1. Limiting interceptions -- We know senior quarterback Mike Bercovici is a great leader and high intangibles quarterback. He can make all the throws on the field and understands the game at a high level. If there's a question about his overall capability, it's a tendency to force the ball into tight places at times, or to make overzealous mistakes, instead of throwing the ball away or taking the check down. Last year Bercovici had four interceptions in 186 pass attempts, which is one every 46.5 throws, a relatively solid rate but still not as good as the top half dozen quarterbacks in the Pac-12. Odds are good Bercovici is going to throw the ball upwards of 500 times this year if he stays healthy. He's going to throw some interceptions and that's okay but that number can't start to creep up to more than about one per game, on average. None of the better quarterbacks in the league threw more than 10 last season. Under 10 is great. Anything 15 or more is a major problem.
2. Not yielding big plays -- A team can be very good 95 percent of its plays on defense and if an opponent runs 100 plays and the other five go for big play touchdowns, it's not going to matter. Across the country, it's common for good defenses yearning to be great to focus on not yielding the one play touchdowns. That's been a major emphasis for the Sun Devils this off-season. It's especially challenging for ASU because its head coach Todd Graham is one of the most aggressive defensive play callers in the country. That means fewer players to fit up the run on the interior, less redundancy, and more man coverage conflict situations in the secondary, hence, more opportunities to give up big plays. ASU's inside linebackers have to be nearly perfect with the way ASU likes to overload blitz and since six man pressures and its field safety Armand Perry is going to have to win a lot of one-on-one battles and not get caught out of position.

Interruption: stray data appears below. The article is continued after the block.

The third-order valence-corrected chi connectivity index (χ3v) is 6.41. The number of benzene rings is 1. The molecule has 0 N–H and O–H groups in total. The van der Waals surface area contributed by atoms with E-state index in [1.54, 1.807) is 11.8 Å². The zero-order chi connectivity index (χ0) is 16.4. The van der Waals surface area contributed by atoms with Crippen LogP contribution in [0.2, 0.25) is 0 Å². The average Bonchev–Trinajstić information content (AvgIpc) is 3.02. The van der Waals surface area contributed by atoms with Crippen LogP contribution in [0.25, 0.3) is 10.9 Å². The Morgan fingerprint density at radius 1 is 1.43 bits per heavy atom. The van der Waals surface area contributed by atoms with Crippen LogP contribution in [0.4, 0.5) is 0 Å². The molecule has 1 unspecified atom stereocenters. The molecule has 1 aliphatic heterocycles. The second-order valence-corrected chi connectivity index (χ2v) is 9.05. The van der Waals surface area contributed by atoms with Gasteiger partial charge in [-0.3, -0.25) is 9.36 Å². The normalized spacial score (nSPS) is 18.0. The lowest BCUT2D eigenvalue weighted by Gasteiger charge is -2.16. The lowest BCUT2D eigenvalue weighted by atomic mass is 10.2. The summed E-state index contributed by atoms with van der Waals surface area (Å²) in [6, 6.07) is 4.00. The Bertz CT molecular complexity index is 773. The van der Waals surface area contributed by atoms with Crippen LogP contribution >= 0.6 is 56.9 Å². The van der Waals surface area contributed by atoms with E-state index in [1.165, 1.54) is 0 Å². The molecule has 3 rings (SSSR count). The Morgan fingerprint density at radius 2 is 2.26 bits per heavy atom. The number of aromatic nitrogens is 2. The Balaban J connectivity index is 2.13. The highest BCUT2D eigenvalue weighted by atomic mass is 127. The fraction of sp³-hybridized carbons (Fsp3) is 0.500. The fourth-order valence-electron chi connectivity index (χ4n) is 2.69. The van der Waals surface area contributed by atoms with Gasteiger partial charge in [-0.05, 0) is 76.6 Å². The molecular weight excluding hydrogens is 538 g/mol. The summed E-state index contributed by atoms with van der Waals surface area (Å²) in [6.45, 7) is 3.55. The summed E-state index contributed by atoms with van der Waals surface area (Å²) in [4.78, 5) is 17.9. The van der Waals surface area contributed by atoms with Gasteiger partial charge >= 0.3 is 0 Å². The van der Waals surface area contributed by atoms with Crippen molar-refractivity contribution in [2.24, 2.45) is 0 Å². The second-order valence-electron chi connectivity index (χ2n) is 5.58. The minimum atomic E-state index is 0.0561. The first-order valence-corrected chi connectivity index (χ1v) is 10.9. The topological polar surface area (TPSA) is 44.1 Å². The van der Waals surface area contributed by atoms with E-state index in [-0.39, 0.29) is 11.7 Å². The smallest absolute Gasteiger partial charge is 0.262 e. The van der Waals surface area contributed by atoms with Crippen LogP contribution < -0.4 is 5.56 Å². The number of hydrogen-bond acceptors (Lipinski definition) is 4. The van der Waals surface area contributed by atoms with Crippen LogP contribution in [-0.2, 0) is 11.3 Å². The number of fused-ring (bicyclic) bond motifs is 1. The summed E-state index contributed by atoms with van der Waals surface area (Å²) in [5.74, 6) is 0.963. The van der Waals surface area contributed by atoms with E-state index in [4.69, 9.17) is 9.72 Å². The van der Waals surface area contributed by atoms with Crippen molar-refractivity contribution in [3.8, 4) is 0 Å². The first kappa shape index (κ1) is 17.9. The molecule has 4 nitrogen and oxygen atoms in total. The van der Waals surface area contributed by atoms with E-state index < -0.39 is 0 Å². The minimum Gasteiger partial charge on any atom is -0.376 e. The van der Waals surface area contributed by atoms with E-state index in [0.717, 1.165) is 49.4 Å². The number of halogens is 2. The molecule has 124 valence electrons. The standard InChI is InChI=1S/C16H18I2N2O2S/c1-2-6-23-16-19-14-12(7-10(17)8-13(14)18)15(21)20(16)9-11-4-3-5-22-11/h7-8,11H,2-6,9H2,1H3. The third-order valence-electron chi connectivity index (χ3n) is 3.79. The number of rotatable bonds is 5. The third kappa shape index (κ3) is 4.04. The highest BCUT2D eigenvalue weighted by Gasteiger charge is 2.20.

3. Establishing the run -- If you're ASU, you simply can't have talent as good as sophomore running backs Demario Richard and Kalen Ballage and not take full advantage of it. If you look back at ASU's best football teams of the last quarter century, the 1996 and 1997 teams are at or near the very top and it's not a coincidence those teams lead the Pac-12 in rushing yards. As long as those running backs are healthy, they're going to produce if -- and this is the key -- the team's blockers, and in particular its offensive linemen -- enable it to happen. ASU hasn't been good enough in the Todd Graham era in this regard and the coaching staff knows it. But this year they have four senior starters along the offensive line and are experienced and mature. They have to physical wear on opponents better, especially because ASU figures to be less capable in the read option game with Bercovici under center instead of Taylor Kelly. Bercovici's got more potential as a passer but if the run game isn't there it makes it much harder on the offense as a whole, especially with a lack of star power at wide receiver.
4. Special Teams lagging behind everything else -- You aren't going to win the Pac-12 and contend for the College Football Playoff if you're bad on special teams, and ASU has certainly been bad on special teams in Graham's three years. He'll be first to say it. Now he's hired former Green Bay Packers coordinator Shawn Slocum to lead special teams and ASU has overhauled its entire approach from the ground up. In particular, ASU has to be much better at kickoff coverage and with its punt team. Odds are ASU won't go from bad to great, but it at least needs to be pretty decent on the whole, and maybe return a punt for more than five yards every once in a while.
5. Wide Receiver capability -- We know ASU has the running backs and a senior quarterback some believe to be as good as any in the Pac-12. We know it has a veteran offensive line with four seniors including three returning starters. We know that offensive coordinator Mike Norvell is a capable play caller and schemer. Will ASU's wide receivers enable the offense to be among the best we've seen in Tempe in recent years? Ever? That remains to be seen. Jaelen Strong has moved on to the NFL and Cameron Smith is out with a knee injury for the season. Senior D.J. Foster should be solid but he had more receptions last year than all the returning receivers -- other than Smith -- combined. Will Devin Lucien, Ellis Jefferson, Gary Chambers and Tim White step up to the challenge. We don't know, but we will find out.